1922 Silver Dollar Value

1922 Peace dollars, as you are probably aware, are stunning, and many people desire to have at least one in their collections. These coins’ value is surprisingly low, mainly because they are not rare. 

In fact, about 84,275,000 silver dollars were minted in 1922, making it the highest in American history. As a result, aside from a few special pieces, almost all of them are inexpensive. Let’s find out how much a silver dollar from 1922 is currently worth.

The Production of the 1922 Silver Dollars 

1922 Silver Dollar Value
1922 Silver Dollar

The year 1922 saw the production of nearly 45% of all Silver Dollars ever minted. That year alone, 84,275,000 coins were produced out of 109,577,279 minted over the course of fifteen years, from 1921 to 1935.

They were mostly melted in the 1960s. However, they are still very plentiful. Professional estimates place their number at over 15 million, including roughly:

  • 10 million 1922 coins totaling 51,737,000 were produced in Philadelphia without a mintmark.
  • Denver produced 3 million of the 15,063,000 1922-D coins.
  • San Francisco issued 2 million 1922-S coins totaling 17,475,000.

Why did the US Mint produce so many Silver Dollars in 1922? The World War I silver law was the main reason. With the help of the Pittman Act, the government was granted permission to melt 270 million silver dollars in 1918, but it was required to replace them after the war.

 1922 Peace Dollar Condition

Preserving coins in top-notch condition can bring decent earnings to collectors. A strong strike with exceptionally full details makes some of the 1922 Peace Silver Dollars highly valued.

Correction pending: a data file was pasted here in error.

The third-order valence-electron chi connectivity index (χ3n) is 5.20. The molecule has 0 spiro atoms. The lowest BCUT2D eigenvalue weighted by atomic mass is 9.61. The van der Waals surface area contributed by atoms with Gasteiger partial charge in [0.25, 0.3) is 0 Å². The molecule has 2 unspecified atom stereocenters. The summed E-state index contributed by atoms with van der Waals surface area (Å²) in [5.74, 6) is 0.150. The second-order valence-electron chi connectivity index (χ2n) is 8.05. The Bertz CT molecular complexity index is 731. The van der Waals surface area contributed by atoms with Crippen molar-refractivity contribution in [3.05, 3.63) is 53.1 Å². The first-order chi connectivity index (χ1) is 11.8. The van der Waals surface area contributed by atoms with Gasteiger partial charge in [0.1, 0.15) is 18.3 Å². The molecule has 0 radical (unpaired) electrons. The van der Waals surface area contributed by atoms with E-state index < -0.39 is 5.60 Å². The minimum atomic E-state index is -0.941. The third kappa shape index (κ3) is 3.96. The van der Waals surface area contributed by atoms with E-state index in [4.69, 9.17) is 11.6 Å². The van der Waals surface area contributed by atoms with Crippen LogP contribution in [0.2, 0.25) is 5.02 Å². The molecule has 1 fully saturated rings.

Maintaining coins in excellent condition can help collectors make a decent income.

Some of the 1922 Silver Dollars have exceptional full details and a strong strike, which adds to their high value. For instance, a 1922 D Peace Silver Dollar in good condition costs around $20, but a flawless example sold for $690 at a David Lawrence rare coin auction.

SEE: What is the Value of a Bicentennial Quarter?

What is the Value of the 1922 Silver Dollar?

Because there are so many of them, most collectors believe that 1922 Peace Silver Dollars are worthless. On the contrary, it is more valuable than its face value. The reason is that it contains 90% silver. However, your coin type and condition will determine the exact value.

 You should be aware that the 1922 Silver Dollar is valued at $17 per troy ounce of silver bullion. The price will differ depending on the coins’ variety, condition, and errors.

The US Mint started creating silver dollars with the new Peace design to honor the peace that followed World War One. Initially, the high relief method was employed by the designer Anthony de Francisci, but this design resulted in many dies breaking due to increased stress.

As a result, the US Mint modified this concept, and coins made between February 13th, 1922, and 1935 were made in low relief. Due to their widespread production, these coins have little value. Except for a few special pieces, their price ranges from $18 to $50. For instance, it is known that in 1922, mints only managed to produce 35,401 high-relief Silver Dollars. A single one, valued at an estimated $137,776, was left after they were all melted.

In addition, only 11 of a small number of high-relief matte-proof 1922 Silver Dollars produced in January and February of 1922 are still in existence. There are hints that a few more have recently been found, but this is still unconfirmed.

Each piece is reportedly worth more than $100,000. Unbelievable as it may seem, one of them recently sold for $329,000 at auction.

1922 Peace Silver Dollar (Normal Relief) 

It is an early silver dollar that was struck in Philadelphia without a mintmark and had a typical relief design. It has a diameter of 38.1 mm, weighs 26.73 g (0.8593 troy ounces), and is 90% silver and 10% copper.

In 1922, 51,737,000 copies of the Anthony de Francisci design were produced. In good condition, the coin is worth between $20 and $30, and it still has a value greater than the cost of silver in melt form.